So Ottawa Comic Con has come and gone, and it was pretty cool. This year, I got myself a half table and tried peddling my wares. It was a whole new experience. I got to experience the con one pedestrian at a time as they passed my table. I got to talk to a lot of people, sold a few things, and generally had fun. It was also very tiring, and I was thankful I could go home to my own bed and sleep.
Here is my top ten list of awesome experiences I had:
10. Having my name in the program
I’m allowed a little bit of ego on this. There’s a primal thrill of having you, or your stuff, listed in an official brochure. I have a copy as a souvenir, because I’m just that awesome.
9. Being interviewed by a blogger
I was approached by a local blogger who writes about up and coming writers and artists in the Ottawa area. He was asking people what their favourite stories were, and why, and would put this information (and a profile of the writer/artist) on his blog. I ended up yammering out some answers about The Last Unicorn by Peter S. Beagle. I am going to be locally famous for this.
8. Scritching K9 behind the ears
The only time I could actually walk the convention floor without worry about my table was 8am-9am, before the VIP and Deluxe pass members could get in. Another artist and I had a stroll that took us to all the photo ops, like the Delorean and Ecto-1. The Doctor Who society was also near here, and there were no crowds. We got our photos with the TARDIS, and I got my photo scritching the K9 replica behind the ears. I was even making a silly face, like duckface, but at least I have a good reason: I look like I’m saying “Oooh, who’s a good boy?!”
I did commissions! People asked me to draw things! That’s awesome! I put them up on my art blog!
6. Cosplay photos
One cool thing about having the table is that you can call cosplayers over to take their photos, instead of chasing them down. I got a lot of photos that way. It was also fun asking people who they were, and that would spark conversation. Even better? Recognizing who someone’s dressed as. I made the Bob Ross cosplayer very happy that way. I also tried to take photos of every single Ace Attorney cosplayer I saw (including who I found out, later, were the professional cosplayers!), but I missed a Gumshoe. Grump.
5. Seeing lots of people I know
And boy, do I know a lot of people. I saw people from high school, from university, from work, from the local art community… LOTS of people. I knew it was going to be interesting when the first person I recognized turned out to be this guy who works at the local grocery store. Nothing quite as supportive as people who know you and recognize you.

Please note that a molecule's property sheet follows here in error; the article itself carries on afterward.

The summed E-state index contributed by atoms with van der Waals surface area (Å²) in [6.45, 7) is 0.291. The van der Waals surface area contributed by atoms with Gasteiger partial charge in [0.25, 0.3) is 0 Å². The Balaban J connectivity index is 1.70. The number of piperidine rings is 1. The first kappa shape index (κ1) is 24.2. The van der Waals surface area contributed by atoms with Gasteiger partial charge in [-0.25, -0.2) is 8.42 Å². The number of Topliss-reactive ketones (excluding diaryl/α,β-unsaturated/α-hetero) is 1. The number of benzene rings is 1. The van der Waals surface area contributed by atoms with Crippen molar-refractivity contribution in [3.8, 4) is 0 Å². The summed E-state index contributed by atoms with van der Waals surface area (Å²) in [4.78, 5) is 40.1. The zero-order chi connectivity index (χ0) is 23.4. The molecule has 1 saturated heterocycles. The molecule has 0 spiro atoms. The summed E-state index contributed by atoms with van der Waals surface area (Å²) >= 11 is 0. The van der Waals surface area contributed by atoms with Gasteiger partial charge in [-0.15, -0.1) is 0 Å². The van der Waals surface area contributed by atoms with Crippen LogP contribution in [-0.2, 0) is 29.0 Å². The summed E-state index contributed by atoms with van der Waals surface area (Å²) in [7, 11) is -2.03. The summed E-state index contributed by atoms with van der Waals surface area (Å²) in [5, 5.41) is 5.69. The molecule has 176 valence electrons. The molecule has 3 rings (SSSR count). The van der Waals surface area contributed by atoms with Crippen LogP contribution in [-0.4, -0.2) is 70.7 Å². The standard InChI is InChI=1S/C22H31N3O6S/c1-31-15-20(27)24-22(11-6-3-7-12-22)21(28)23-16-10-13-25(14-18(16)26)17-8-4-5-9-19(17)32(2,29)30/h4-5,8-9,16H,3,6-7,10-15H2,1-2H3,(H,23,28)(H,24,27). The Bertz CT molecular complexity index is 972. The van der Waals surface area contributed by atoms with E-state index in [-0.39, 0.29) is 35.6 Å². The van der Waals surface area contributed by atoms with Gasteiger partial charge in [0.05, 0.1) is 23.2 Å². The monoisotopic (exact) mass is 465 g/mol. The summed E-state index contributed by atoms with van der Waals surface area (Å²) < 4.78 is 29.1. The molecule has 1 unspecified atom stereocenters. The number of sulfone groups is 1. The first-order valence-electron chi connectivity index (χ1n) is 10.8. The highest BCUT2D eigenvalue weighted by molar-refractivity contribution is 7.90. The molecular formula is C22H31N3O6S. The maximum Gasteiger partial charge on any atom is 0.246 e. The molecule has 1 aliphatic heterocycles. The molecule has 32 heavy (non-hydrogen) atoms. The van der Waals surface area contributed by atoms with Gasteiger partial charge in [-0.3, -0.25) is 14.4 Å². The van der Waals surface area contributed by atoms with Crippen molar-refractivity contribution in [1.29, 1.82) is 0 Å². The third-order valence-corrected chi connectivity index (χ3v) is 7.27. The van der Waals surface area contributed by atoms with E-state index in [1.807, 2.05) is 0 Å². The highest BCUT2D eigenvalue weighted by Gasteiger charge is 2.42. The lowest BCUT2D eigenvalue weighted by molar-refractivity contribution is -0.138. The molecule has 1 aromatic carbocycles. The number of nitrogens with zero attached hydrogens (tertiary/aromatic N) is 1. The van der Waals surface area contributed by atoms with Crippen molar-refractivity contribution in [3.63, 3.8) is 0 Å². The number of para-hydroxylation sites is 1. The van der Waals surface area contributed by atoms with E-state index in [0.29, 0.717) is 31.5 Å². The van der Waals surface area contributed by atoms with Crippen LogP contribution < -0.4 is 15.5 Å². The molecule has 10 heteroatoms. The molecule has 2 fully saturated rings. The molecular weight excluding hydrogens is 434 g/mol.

4. Meeting new people
And boy, did I meet people. There were the aforementioned cosplayers, but I also got to talk to a lot of people. Many people enjoyed the “I’m a fake geek girl…” shirt and we had some interesting discussions. There was the funny guy who came to the con to take part in the speed dating (which, alas, was full). The 10-year-old girls who were big Ace Attorney fans. The twenty-year-old woman who was surprised to see a Guybrush Threepwood picture for sale. Asking people wearing Welcome to Night Vale shirts who they’re supporting in the mayoralty race (my personal opinion: the mountain will decree a third party to be mayor). And… yeah. It was fun.
3. Making back the table cost
This is a big one. As I understand it, it’s not common for table newbies to make back their table costs at their first show. I managed to get that, and beyond. In fact, I made enough to book next year’s table (I think I see a pattern here!).
2. High-fiving a Dalek
This is another event that happened before the con floor was open. I was having a stroll and came across a man walking next to one of the Daleks. I stopped and asked if Daleks high-fived. The Dalek stopped, raised its plunger arm, and extended it. Then I high-fived it. I should have taken video, but it was spur of the moment.
And the number one experience I had…
1. Selling my Sharpie for $5
On Friday, this congoer asked me if I had a Sharpie, because he needed a pen for the autographs (did they not have their own?). I said I could lend him mine, but he decided to buy mine for $5. I was like “…. ok….” He could have gone to the Wallacks stand (art supplies) and bought a Sharpie for $1.50, but I guess it was just easier for him this way. That night, I went home and found an unopened two-pack of Sharpies that I had bought on sale. So if anyone needed to buy a Sharpie off me again, I WAS PREPARED.